Dogs safe from COVID-19, despite report of infected dog in Hong Kong

Don’t panic. That’s the advice from local veterinarian Randy Divine and the American Veterinarian Medical Association to dog owners who may have heard about a dog in Hong Kong that has been tested “weak positive” for the human strain of COVID-19, according to ”Hong Kong authorities.”

The dog didn’t show clinical signs of the virus, which it apparently contracted from its owner, and Divine agrees with Dr. Melissa Kennedy, a virologist at the University of Tennessee College of Veterinary Medicine, that if dogs were an important vector, given the thousands of dogs in Hong Kong and mainland China, “I would have expected multiple cases by now.”

Divine explains that veterinarians for years have known about coronavirus in animals, including dogs, and have vaccines for strains of the disease found in animals but not humans. Divine hopes dog owners won’t take any drastic actions involving their pets out of misplaced fear.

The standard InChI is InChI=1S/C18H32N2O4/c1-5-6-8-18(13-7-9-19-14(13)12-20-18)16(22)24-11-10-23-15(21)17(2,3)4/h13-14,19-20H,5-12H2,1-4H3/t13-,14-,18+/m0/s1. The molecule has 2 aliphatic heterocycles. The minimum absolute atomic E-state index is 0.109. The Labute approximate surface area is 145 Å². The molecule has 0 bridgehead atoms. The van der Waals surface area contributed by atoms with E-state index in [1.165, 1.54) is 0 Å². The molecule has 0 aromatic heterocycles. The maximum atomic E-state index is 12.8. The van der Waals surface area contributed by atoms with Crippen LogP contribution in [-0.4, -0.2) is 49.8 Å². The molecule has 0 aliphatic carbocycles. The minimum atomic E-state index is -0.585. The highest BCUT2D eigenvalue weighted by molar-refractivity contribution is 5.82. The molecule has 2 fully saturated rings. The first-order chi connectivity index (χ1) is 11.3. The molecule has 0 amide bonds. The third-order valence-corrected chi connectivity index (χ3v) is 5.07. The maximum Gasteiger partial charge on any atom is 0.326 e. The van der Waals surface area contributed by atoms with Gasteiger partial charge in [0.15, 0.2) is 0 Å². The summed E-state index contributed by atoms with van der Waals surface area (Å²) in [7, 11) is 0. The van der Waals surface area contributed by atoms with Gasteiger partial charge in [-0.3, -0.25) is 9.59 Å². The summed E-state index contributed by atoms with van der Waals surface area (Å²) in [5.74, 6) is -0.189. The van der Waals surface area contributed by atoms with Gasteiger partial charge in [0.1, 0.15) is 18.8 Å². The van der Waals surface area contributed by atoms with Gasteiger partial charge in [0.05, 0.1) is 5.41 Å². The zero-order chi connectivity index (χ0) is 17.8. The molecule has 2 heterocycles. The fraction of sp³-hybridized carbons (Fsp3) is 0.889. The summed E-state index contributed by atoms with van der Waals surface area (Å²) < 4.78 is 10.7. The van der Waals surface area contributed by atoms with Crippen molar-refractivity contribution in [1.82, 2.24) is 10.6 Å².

According to Dr. Gail Golab, chief veterinary officer at the American Veterinarian Medical Association, “it is important to note that the U.S. Centers for Disease Control and Prevention, the World Health Organization and the Hong Kong Agriculture, Fisheries and Conservation Department “continue to share that there is no evidence that companion animals can spread COVID-19.”

Divine recommends that people exposed to or infected by the virus should stay away from pets as well as people, to prevent the animal from becoming a fomite – an object or material that can carry infection, such as clothing, doorknobs, utensils – or an animal’s fur.

The Hong Kong dog incident hasn’t changed the experts’ advice for preventing illness and transmission to others, people and pets. Wash hands often, including before and after caring for animals. A sick individual should avoid contact with animals, as well as people.

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